Citizen journalist covers football beat 

A Hog fan stirs a buzz with Houston Nutt’s phone records.

click to enlarge BUSY SIGNAL: Houston Nutt.
  • BUSY SIGNAL: Houston Nutt.

Razorback football coach Houston Nutt has a cell phone and knows how to use it.

From November through December, Nutt made hundreds of calls and text messages on his cell phone in the stretch run of the Razorbacks’ final football games and the Capital One Bowl on Jan. 1.

How do we know?

Because his telephone records, from phones donated to the University of Arkansas by AT&T, are open under the state Freedom of Information Act. And they’ve been circulated worldwide on the Internet, with plenty of attendant controversy.

The publicity stems from the work of Searcy resident Thomas McAfee, who works in Little Rock for Alltel. His citizen journalism, if you will, has been cited on sports blogs nationwide and discussed in outlets of conventional media, ranging from Fox Sports to a North Carolina newspaper website.

The buzz stems from three distinct recipients of Nutt’s calls: 1) Teresa Prewett, his brother’s physical therapist and the author of a notorious e-mail to quarterback Mitch Mustain. The e-mail, critical of Mustain, figured in Mustain’s announced departure from the UA. 2) Calls to representatives of the University of Miami and North Carolina State while both universities were searching for new football coaches. 3) More than 1,000 calls and texts in two months to and from Donna Bragg, a Fort Smith TV news anchor. Nutt’s attorney says she and Nutt are active volunteers in a nonprofit project in Fort Smith.

Those are the facts, based on public record. The content of the calls and messages is only speculation — and there’s been plenty of that on the Internet. As a result of untoward implications, Nutt’s attorney, Byron Freeland of Little Rock, has twice written McAfee. He wrote a letter first after McAfee forwarded the results of his FOI request to the UA Board of Trustees with the suggestion that they inquire further. Freeland’s letter said McAfee, in noting some calls to Bragg and Internet speculation, had defamed Nutt. He’s since written again and McAfee has retained a lawyer.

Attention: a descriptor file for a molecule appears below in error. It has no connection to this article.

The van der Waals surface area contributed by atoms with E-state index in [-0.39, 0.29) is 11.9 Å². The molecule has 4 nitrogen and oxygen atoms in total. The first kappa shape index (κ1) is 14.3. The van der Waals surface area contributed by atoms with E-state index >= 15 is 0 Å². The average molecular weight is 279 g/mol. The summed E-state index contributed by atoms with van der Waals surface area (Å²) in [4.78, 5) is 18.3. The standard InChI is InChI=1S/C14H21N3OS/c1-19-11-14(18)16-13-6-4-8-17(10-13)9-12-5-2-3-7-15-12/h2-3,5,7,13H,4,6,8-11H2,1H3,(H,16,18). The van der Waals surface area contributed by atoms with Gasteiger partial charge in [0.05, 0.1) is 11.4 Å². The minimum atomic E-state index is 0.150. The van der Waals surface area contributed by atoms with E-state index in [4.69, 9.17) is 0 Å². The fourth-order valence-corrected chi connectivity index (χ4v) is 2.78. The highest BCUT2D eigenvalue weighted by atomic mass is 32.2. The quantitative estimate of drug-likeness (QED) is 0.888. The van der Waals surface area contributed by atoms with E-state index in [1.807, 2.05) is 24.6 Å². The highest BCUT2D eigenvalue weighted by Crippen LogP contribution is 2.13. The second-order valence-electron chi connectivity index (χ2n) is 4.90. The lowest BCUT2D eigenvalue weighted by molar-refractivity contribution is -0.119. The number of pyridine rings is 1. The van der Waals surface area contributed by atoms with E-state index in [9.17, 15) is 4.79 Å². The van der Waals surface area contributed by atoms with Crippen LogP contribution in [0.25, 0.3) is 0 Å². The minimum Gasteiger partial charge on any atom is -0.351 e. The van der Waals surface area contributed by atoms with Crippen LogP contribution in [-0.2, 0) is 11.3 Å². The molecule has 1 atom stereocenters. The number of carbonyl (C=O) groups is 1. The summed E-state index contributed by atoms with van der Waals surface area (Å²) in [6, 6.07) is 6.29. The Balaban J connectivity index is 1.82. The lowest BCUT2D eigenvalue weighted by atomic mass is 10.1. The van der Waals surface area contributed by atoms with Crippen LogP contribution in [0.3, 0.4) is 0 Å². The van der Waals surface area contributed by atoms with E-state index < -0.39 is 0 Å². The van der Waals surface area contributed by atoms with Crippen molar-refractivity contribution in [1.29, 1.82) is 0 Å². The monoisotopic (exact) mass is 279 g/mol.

And there it stands, a rumor-driven story that has been widely published on the web and discussed despite the decision of Arkansas daily newspapers and TV news staffs not to cover the story. (To draw a parallel: Remember the wide media coverage given the UA’s threat to sue a Hog fan over a handful of anti-Nutt T-shirts he’d sold?) It is only the latest indication that the mainstream media are no longer arbiters of what gets reported about people public and private.

To date, an oblique reference in a column by Wally Hall in the Arkansas Democrat-Gazette has been the only direct reference to the matter by the state’s largest newspaper.

Despite lack of major media coverage, McAfee’s reporting has been responsible for nearly out-of-control rumors about Nutt’s employment status. The rumors reached a crescendo last week in advance of a Board of Trustees meeting in Marianna. The board had an executive session on athletics, but took no action.

Among the unfounded rumors prompted by the episode was one — aired on Drive Time Sports and picked up by our Arkansas Blog — that the FOI request had prompted removal of UA coaches’ phone records to the Razorback Foundation. The Foundation claims its records are private, even though much of its money comes from sale of preferred seating at University of Arkansas athletic events. The records are NOT being moved, university officials said. The NCAA must be provided access to coaches’ phone records and text messages to enforce recruiting rules.

McAfee, the 28-year-old who started it all, said he only wanted to find the truth about Nutt’s knowledge of e-mail sent by his brother’s therapist and occasional sideline Hog fan, Teresa Prewett. The unflattering e-mail to heralded recruit Mustain contributed to his announced departure from the UA. Nutt has said he didn’t know about Prewett’s messages until long after they were sent and admonished her when he learned about them. But Nutt’s wife, Diana, received copies of the e-mail. The phone records McAfee obtained also showed Prewett had numerous phone contacts with Nutt on the day the message was sent. Proof of Nutt’s knowledge it’s not. But circumstantial evidence of a close relationship it is.


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